Parentheses or Parenthesis – What’s the Difference?

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Danielle McLeod

Danielle McLeod is a highly qualified secondary English Language Arts Instructor who brings a diverse educational background to her classroom. With degrees in science, English, and literacy, she has worked to create cross-curricular materials to bridge learning gaps and help students focus on effective writing and speech techniques. Currently working as a dual credit technical writing instructor at a Career and Technical Education Center, her curriculum development surrounds student focus on effective communication for future career choices.

Nobody likes to read bland or boring sentences, but luckily there are multiple ways to add details to your material for reader enjoyment.

One of the most popular techniques is the inclusion of parenthetical elements, additional information that allows you to share details with your reader without breaking the flow of sentences. Set within parentheses (a form of punctuation), these words add tone, details, and definitions to your writing.

A parenthesis is part of a parenthetical expression and can denote a singular expression. Confused about what that means? Read on to fully understand the difference between parenthesis and parentheses and how to use them in your writing.

What Are Parentheses?

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Parentheses (also known as round or curved brackets) are a pair of common punctuation marks that work together to separate a parenthetical clause or phrase from the rest of the sentence. Their use offsets non-essential information from the rest of the sentence.

Although the information contained within them provides the reader with details and further information, the sentence is still easy to understand without its use. This punctuation usage is the most substantial separator you can use for an explanation, asides, and numerical detail.

For example:

  • Next Thursday includes yet another interruption to our work day (this is three weeks in a row) that we have to make up in the classroom somehow.
  • I’m leaving early for Thanksgiving (on November 16), so I can visit my family without feeling rushed.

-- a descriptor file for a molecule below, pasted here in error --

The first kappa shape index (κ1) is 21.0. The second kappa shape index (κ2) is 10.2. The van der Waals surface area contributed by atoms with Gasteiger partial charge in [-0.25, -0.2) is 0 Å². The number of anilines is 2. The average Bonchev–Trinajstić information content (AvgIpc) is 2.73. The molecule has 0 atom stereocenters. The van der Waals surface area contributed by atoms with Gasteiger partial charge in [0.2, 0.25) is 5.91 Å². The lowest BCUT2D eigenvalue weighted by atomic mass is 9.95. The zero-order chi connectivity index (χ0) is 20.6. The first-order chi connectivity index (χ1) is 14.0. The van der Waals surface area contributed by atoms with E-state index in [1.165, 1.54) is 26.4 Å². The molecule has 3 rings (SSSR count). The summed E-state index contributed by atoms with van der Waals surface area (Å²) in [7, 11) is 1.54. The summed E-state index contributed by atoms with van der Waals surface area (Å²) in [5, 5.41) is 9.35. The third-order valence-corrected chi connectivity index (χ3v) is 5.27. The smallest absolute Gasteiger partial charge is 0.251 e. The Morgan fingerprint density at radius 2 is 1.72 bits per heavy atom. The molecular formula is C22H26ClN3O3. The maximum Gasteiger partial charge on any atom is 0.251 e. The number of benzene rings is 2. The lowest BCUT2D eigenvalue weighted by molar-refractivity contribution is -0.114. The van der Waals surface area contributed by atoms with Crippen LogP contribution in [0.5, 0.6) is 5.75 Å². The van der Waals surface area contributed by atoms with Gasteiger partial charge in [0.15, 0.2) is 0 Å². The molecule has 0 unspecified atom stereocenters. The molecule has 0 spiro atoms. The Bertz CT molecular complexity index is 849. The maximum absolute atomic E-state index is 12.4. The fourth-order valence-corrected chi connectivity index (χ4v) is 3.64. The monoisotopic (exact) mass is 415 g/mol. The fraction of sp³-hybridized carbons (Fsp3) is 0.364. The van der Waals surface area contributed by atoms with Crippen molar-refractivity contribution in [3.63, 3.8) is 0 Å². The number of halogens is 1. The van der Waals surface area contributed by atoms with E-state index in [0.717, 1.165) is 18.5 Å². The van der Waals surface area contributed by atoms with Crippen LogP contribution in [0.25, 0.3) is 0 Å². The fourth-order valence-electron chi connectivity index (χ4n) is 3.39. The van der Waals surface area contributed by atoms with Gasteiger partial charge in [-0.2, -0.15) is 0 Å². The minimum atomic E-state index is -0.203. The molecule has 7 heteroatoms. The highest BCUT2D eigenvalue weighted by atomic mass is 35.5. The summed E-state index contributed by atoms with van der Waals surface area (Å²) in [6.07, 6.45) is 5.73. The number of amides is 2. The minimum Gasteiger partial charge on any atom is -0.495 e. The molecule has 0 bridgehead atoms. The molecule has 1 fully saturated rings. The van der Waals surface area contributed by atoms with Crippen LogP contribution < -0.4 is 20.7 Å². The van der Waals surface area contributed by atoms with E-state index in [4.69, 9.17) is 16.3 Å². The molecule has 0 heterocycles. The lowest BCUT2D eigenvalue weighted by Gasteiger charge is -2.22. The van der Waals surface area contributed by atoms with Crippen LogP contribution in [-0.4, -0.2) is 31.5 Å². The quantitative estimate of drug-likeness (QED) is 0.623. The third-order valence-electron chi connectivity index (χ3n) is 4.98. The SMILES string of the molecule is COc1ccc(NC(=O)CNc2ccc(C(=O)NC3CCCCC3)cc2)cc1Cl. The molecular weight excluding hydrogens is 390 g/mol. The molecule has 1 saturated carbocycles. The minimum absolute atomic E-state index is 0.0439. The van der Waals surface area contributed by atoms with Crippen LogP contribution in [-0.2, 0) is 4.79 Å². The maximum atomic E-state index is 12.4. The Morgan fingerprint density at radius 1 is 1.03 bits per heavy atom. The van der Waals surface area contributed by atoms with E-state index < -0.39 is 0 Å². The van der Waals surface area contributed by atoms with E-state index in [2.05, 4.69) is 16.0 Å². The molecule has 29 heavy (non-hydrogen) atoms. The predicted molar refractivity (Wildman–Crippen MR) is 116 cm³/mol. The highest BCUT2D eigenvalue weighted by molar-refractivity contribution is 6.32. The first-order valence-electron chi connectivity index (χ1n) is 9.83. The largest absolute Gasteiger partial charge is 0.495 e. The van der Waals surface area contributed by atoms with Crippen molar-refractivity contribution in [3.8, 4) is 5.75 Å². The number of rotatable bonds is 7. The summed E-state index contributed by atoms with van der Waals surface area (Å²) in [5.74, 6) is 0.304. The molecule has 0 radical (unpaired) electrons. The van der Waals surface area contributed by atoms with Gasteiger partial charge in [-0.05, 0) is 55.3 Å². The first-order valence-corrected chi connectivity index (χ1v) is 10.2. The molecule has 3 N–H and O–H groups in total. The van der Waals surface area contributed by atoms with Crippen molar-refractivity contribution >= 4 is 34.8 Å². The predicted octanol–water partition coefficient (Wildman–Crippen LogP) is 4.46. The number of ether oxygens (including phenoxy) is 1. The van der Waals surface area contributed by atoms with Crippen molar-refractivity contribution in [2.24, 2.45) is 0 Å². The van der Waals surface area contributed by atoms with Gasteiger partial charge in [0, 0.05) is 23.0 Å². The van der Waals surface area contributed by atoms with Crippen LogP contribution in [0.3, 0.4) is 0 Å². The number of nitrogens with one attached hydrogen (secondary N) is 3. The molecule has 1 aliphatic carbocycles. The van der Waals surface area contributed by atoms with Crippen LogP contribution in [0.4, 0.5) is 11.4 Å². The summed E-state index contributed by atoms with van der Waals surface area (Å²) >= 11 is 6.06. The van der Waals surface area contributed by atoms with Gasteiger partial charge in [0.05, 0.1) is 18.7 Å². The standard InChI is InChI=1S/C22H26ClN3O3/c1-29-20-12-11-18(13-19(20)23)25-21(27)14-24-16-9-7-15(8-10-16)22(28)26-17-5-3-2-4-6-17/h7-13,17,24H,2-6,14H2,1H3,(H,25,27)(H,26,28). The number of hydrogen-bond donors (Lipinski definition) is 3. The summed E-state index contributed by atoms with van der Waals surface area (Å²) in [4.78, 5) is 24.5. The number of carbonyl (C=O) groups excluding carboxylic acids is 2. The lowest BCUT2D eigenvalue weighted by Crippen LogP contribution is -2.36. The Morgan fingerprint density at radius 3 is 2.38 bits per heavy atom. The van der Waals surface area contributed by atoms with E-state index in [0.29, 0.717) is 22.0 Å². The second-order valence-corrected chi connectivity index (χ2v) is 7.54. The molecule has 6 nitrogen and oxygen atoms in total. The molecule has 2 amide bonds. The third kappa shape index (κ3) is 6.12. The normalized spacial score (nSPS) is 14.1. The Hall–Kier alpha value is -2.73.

• The advisory committee meeting went extremely well (despite starting late), and we have some excellent future plans to look forward to.

Some General Rules About Parentheses Use

Parentheses are a popular way to provide information to your reader in informal and formal writing scenarios, but you never want to overuse them. A parenthetical expression added to a page of text is fine, but if you find yourself including them in all of your paragraphs, you should reconsider your sentence structure.

They also need to be properly capitalized and punctuated. Follow these simple rules to ensure you get their use right:

Rule #1

Do not use an initial capitalization or end mark if a declarative sentence or phrase is offset in another sentence.

For example:

  • I need to clean my kitchen (it is such a mess) before my dinner guests show up!

Rule #2

If the sentence is interrupted by an interrogative or exclamatory sentence in parentheses, use an initial capitalization and the end mark within the parentheses.

For example:

  • The building photographers showed up this morning (Does anyone know how long they will be here?) to build a portfolio for the architect.

Rule #3

Use an initial capital and end mark if a complete sentence falls between two independent clauses.

For example:

  • I cannot wait to leave on vacation! (We are going to surprise our family!) I am so glad that I was able to secure time off from work to make this happen.

Rule #4

Punctuation that belongs to the main sentence or is used in a compound sentence follows the closing parenthesis.

For example:

  • I cannot wait until Friday (one day to go); we are driving up to the mountains to go skiing.

What Is a Parenthesis?

The most common definition of parenthesis is its use as the singular form of parentheses: whereas the word “parentheses” denotes the use of two separate “parenthesis.” For example, the parenthetical sentence is enclosed between an opening parenthesis and a closing parenthesis.

An opening parenthesis will look like this “(.” A closing parenthesis will look like this”).”

What Else Does Parenthesis Mean?

The word “parenthesis” can also be used in an alternative manner. Its dictionary definition also includes its use as “an amplifying or explanatory word, phrase, or sentence inserted in a passage from which it is usually set off by punctuation.”

By this definition, a parenthetical expression, or interlude from the regular course of events, can also be called a parenthesis.

For example, in the bulleted sentence below, we refer to the parenthetical expression, “I was worried for nothing!” as a parenthesis.

Or in other words, the following sentence includes the parenthesis, “I was worried for nothing!”

  • The final exam was much easier than expected (I was worried for nothing!), and I passed the class with flying colors.

In this usage, the word “parenthesis” can also define a singular word or expression that interrupts or adds to something. As a synonym, it means a gap, intermission, interruption, or interval and can be used to replace any of these words.

For example:

  • The parenthesis of her sickness delayed her schooling, forcing her into a recovery program so she could graduate on time.

Let’s Review

Parentheses are used to offset non-essential information from the rest of the sentence in a parenthetical expression. The singular form of parentheses is parenthesis, but you can also use parenthesis to describe a word or phrase that creates the interruption in the first place.

Parenthesis replaces words such as intermission or interval (and the like) in this use.